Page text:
“People expect too much of writers,” Albert Camus lamented in the late 1950s. At the time Camus was writing, the Algerian rebellion had grown into a full-scale guerrilla war for independence, and while his initial sympathy for the uprising led the French Right and the French Algerian settlers to denounce him as a traitor, he also came in for frequent polemical attacks from the French Left for not energetically and unequivocally supporting the insurgents. Criticism also came from the Algerian militants themselves. Frantz Fanon, the best-known Algerian writer, derided him as a “sweet sister.” Sartre, formerly his close friend, mocked Camus’s “beautiful soul.” Camus’s complaint does him credit. He agonized over his political pronouncements in a way that the more brilliant, mercurial, doctrinaire Sartre never had to. In 1957, as the war ground on and positions hardened on both sides, Camus was awarded the Nobel Prize for Literature. Despairing of the Algerian situation but determined to answer his critics and, with the prestige of the Nobel behind him, make one final effort for peace and reconciliation, Camus assembled a short collection of his writings about Algeria, which was published in 1958. It appears now in English for the first time, ably translated by Arthur Goldhammer.
more from George Scialabba at Bookforum here.
Any serious conversation about the planet’s climate and our energy future must begin, paradoxically, with a backward look at geologic time. The reason for this is that the way forward is fogged by misunderstandings about the earth. Experts are little help in the constant struggle in this conversation to separate myth from reality, because they have the same difficulty, and routinely demonstrate it by talking past each other. Respected scientists warn of imminent energy shortages as geologic fuel supplies run out. Wall Street executives dismiss their predictions as myths and call for more drilling. Environmentalists describe the destruction to the earth from burning coal, oil, and natural gas. Economists ignore them and describe the danger to the earth of failing to burn coal, oil, and natural gas. Geology researchers report fresh findings about what the earth was like millions of years ago. Creationist researchers report fresh findings that the earth didn’t exist millions of years ago. The only way not to get lost in this awful swamp is to review the basics and decide for yourself what you believe and what you don’t.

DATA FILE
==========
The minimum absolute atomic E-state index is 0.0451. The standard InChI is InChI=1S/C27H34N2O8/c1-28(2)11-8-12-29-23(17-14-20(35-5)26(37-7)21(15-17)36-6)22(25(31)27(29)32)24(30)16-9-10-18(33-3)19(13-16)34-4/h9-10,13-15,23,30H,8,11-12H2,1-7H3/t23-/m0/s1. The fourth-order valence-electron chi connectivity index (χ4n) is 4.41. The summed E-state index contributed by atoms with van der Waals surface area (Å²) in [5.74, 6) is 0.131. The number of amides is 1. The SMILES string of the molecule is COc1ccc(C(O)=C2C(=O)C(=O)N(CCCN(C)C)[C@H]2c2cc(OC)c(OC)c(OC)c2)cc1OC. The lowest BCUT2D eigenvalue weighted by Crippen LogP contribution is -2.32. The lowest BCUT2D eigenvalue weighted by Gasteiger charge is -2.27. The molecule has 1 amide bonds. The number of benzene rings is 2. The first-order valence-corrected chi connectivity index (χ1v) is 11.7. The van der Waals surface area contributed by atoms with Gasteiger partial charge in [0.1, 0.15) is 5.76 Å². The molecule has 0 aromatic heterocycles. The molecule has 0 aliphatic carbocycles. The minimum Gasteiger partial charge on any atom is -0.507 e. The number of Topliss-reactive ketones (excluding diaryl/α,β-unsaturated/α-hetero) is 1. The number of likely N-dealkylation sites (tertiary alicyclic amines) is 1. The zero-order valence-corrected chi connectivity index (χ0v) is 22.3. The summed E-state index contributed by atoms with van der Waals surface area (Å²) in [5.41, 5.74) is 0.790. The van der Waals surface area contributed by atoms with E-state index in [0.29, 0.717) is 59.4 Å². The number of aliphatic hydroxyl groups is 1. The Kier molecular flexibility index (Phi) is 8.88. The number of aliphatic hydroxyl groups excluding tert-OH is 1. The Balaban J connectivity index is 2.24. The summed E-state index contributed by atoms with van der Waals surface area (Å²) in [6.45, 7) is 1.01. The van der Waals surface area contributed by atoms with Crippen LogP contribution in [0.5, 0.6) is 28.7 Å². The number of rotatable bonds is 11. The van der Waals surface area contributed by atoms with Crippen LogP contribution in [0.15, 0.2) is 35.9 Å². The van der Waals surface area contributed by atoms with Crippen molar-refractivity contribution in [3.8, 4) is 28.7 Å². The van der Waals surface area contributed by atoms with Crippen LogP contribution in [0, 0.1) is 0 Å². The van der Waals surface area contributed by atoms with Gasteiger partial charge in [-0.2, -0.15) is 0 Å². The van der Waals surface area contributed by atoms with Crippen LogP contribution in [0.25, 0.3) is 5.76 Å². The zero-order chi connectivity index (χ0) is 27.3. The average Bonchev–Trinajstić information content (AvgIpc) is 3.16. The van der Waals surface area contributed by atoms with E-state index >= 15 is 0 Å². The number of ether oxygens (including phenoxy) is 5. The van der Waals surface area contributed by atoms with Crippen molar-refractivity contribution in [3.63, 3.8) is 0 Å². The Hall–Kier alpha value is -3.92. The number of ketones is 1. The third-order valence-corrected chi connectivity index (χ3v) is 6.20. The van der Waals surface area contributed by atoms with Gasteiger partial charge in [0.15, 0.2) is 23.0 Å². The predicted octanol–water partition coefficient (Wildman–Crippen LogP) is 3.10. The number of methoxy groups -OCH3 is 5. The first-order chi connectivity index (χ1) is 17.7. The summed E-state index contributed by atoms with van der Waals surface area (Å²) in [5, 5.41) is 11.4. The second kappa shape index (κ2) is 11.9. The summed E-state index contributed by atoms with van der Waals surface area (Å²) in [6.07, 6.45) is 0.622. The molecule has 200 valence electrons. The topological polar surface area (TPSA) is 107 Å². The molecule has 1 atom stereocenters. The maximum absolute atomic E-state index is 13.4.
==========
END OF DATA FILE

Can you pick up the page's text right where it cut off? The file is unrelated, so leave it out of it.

more from Robert B. Laughlin at The American Scholar here.
Robert Peston in The Telegraph:
Siân Elizabeth Busby died on September 4 2012 after a long illness. A few days later I transcribed her handwritten manuscript for the end of A Commonplace Killing, her final novel. My motive was selfish: I wanted to keep talking to her. I still do.
…For the proud spouse it matters that she finished the book after she had received her death sentence. On August 3 2012, the consultant oncologist at the Royal Marsden, Sanjay Popat, a compassionate, assiduous and expert physician whom we came to think of as a friend during the years he was in charge of Siân’s treatment, gave us the latest in a succession of scan results. Medical science could no longer help Siân, except – perhaps – to take the edge off acute and constant pain. “This is where I say goodbye,” he said. It was almost exactly five years to the day after Siân – who is probably the only person I know who never smoked a cigarette – was diagnosed with lung cancer. In the ensuing years, she never despaired or resorted to self-pity, even as the cancer spread, on a couple of occasions to the brain, later to the liver and spine. The cycle of surgery, body-racking chemicals and radiation was relentless. Life became punctuated by terrible shocks and emergencies. Yet those who met her at pretty much any point in this ordeal encountered the Siân they had always known: solicitous, supportive, witty, insightful, unselfish. Through the sheer force of her will, Siân remained poised and beautiful. She eschewed drama.